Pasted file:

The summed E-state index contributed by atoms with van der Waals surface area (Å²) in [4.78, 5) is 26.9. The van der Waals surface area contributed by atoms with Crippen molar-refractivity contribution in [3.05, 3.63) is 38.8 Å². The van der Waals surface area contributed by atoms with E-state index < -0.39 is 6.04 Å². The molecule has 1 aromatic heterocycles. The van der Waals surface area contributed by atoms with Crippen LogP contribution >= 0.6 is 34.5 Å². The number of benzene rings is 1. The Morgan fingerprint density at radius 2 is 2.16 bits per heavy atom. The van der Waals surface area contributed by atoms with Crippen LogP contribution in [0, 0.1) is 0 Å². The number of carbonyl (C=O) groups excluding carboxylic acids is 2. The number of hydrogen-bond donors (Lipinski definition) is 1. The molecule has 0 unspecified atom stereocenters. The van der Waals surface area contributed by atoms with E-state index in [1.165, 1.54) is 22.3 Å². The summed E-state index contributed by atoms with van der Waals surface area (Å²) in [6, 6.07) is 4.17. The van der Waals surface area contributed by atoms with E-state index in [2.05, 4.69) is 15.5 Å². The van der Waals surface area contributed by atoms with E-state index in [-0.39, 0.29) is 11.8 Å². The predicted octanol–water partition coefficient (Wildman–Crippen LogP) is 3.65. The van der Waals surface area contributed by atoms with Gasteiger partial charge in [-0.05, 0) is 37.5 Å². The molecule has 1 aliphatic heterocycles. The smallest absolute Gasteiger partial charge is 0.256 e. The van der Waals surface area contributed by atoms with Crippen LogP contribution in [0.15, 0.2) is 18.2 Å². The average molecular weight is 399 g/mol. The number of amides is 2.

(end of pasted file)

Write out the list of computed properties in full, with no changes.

The summed E-state index contributed by atoms with van der Waals surface area (Å²) in [4.78, 5) is 26.9. The van der Waals surface area contributed by atoms with Crippen molar-refractivity contribution in [3.05, 3.63) is 38.8 Å². The van der Waals surface area contributed by atoms with E-state index < -0.39 is 6.04 Å². The molecule has 1 aromatic heterocycles. The van der Waals surface area contributed by atoms with Crippen LogP contribution >= 0.6 is 34.5 Å². The number of benzene rings is 1. The Morgan fingerprint density at radius 2 is 2.16 bits per heavy atom. The van der Waals surface area contributed by atoms with Crippen LogP contribution in [0, 0.1) is 0 Å². The number of carbonyl (C=O) groups excluding carboxylic acids is 2. The number of hydrogen-bond donors (Lipinski definition) is 1. The molecule has 0 unspecified atom stereocenters. The van der Waals surface area contributed by atoms with E-state index in [1.165, 1.54) is 22.3 Å². The summed E-state index contributed by atoms with van der Waals surface area (Å²) in [6, 6.07) is 4.17. The van der Waals surface area contributed by atoms with E-state index in [2.05, 4.69) is 15.5 Å². The van der Waals surface area contributed by atoms with E-state index in [-0.39, 0.29) is 11.8 Å². The predicted octanol–water partition coefficient (Wildman–Crippen LogP) is 3.65. The van der Waals surface area contributed by atoms with Gasteiger partial charge in [-0.05, 0) is 37.5 Å². The molecule has 1 aliphatic heterocycles. The smallest absolute Gasteiger partial charge is 0.256 e. The van der Waals surface area contributed by atoms with Crippen LogP contribution in [0.15, 0.2) is 18.2 Å². The average molecular weight is 399 g/mol. The number of amides is 2.